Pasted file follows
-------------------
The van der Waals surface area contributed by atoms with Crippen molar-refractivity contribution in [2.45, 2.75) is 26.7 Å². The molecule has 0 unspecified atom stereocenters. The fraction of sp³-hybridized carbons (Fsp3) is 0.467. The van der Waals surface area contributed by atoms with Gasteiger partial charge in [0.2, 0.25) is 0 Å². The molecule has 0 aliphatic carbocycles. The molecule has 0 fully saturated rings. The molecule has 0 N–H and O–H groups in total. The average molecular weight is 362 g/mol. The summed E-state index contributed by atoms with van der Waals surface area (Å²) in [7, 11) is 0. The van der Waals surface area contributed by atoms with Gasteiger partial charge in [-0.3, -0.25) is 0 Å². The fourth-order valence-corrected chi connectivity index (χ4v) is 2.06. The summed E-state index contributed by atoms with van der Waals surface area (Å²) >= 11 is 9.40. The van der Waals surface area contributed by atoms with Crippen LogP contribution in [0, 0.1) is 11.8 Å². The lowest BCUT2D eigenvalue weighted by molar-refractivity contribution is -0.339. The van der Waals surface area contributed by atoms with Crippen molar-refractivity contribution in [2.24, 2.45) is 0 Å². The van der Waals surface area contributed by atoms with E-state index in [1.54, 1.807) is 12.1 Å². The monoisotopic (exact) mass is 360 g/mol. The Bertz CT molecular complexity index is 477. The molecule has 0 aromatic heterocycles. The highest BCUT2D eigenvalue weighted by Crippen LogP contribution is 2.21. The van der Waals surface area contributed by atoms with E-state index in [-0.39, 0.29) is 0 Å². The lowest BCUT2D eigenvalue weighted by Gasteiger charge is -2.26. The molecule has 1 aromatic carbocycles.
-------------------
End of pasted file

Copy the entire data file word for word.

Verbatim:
The van der Waals surface area contributed by atoms with Crippen molar-refractivity contribution in [2.45, 2.75) is 26.7 Å². The molecule has 0 unspecified atom stereocenters. The fraction of sp³-hybridized carbons (Fsp3) is 0.467. The van der Waals surface area contributed by atoms with Gasteiger partial charge in [0.2, 0.25) is 0 Å². The molecule has 0 aliphatic carbocycles. The molecule has 0 fully saturated rings. The molecule has 0 N–H and O–H groups in total. The average molecular weight is 362 g/mol. The summed E-state index contributed by atoms with van der Waals surface area (Å²) in [7, 11) is 0. The van der Waals surface area contributed by atoms with Gasteiger partial charge in [-0.3, -0.25) is 0 Å². The fourth-order valence-corrected chi connectivity index (χ4v) is 2.06. The summed E-state index contributed by atoms with van der Waals surface area (Å²) >= 11 is 9.40. The van der Waals surface area contributed by atoms with Crippen LogP contribution in [0, 0.1) is 11.8 Å². The lowest BCUT2D eigenvalue weighted by molar-refractivity contribution is -0.339. The van der Waals surface area contributed by atoms with Crippen molar-refractivity contribution in [2.24, 2.45) is 0 Å². The van der Waals surface area contributed by atoms with E-state index in [1.54, 1.807) is 12.1 Å². The monoisotopic (exact) mass is 360 g/mol. The Bertz CT molecular complexity index is 477. The molecule has 0 aromatic heterocycles. The highest BCUT2D eigenvalue weighted by Crippen LogP contribution is 2.21. The van der Waals surface area contributed by atoms with E-state index in [-0.39, 0.29) is 0 Å². The lowest BCUT2D eigenvalue weighted by Gasteiger charge is -2.26. The molecule has 1 aromatic carbocycles.